The plan of living on the moon may still be a distant dream, however visitors orbiting the moon will now be able to access internet.
For the past one year, a team of scientists has been shooting laser beams at the moon, and now the moon has turned into a Wi-Fi hotspot where visitors can get access to internet.
Last year, members of Massachusetts Institute of Technology (MIT) and NASA made history when the Lunar Laser Communication Demonstration (LLCD) transmitted data over the 384,633km distance that separates moon and the earth.
When LLCD transmitted data at 19.44 megabits per second, it is not only faster than the best satellite uplink utilized in the past, but it is much faster than the standard internet speed in South Africa.
According to Mark Stevens from the MIT Lincoln Laboratory, “It’s doubly difficult going through the atmosphere because turbulence can bend light, causing rapid fading or dropouts of the signal at the receiver.”
It might be groundbreaking, but it does involve the glitches and kinks that tend to mar the majority of wireless internet connections.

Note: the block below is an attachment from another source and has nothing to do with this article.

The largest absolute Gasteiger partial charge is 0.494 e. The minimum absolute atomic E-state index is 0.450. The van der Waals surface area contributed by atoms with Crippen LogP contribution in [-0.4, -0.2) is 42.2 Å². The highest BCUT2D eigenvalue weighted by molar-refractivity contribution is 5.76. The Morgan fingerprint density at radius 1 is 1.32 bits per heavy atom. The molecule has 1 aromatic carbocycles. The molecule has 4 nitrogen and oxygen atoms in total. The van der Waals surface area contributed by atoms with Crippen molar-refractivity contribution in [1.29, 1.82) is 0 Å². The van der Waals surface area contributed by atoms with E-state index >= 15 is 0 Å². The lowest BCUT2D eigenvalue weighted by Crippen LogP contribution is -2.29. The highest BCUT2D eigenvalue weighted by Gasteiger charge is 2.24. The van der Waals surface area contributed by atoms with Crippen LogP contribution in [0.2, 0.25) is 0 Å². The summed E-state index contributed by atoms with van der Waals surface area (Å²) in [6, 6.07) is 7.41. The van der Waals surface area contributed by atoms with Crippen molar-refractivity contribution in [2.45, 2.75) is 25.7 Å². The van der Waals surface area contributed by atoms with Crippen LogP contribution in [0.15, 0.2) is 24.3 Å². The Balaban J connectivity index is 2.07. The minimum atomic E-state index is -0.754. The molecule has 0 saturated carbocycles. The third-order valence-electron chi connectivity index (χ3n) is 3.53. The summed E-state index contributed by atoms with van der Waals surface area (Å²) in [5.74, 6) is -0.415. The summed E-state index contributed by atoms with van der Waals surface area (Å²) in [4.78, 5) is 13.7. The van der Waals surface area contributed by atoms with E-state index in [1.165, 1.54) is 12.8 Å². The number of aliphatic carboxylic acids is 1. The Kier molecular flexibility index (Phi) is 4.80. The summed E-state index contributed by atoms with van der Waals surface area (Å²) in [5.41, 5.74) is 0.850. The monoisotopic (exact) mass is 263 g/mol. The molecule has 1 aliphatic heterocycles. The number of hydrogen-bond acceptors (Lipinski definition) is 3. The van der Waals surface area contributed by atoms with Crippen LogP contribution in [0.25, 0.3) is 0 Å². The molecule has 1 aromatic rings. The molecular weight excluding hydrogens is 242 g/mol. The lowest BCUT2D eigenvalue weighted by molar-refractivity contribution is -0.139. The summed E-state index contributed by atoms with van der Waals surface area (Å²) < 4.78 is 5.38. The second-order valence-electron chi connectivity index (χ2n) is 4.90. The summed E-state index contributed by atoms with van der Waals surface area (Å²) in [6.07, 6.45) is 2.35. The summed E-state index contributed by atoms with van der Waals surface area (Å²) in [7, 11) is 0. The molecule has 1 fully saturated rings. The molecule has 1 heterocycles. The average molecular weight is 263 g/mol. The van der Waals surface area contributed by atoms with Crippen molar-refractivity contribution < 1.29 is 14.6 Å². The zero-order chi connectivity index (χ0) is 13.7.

According to basic number crunching, there will be a 3-second delay between the data being transmitted and received along the laser beam.
The connection was made utilizing 4 separate telescopes positioned at ground terminal at White Sands in New Mexico. The diameter of each telescope is 15cm, and is powered by a laser transmitter that sends data coded as pulses of infrared light.
Four telescopes were utilized to confirm the signals have made it to the receiver, placed on a satellite orbiting the moon.
It must be noted that the new technique is 4800 times faster than any other, and the findings will be unveiled publicly by the team this weekend.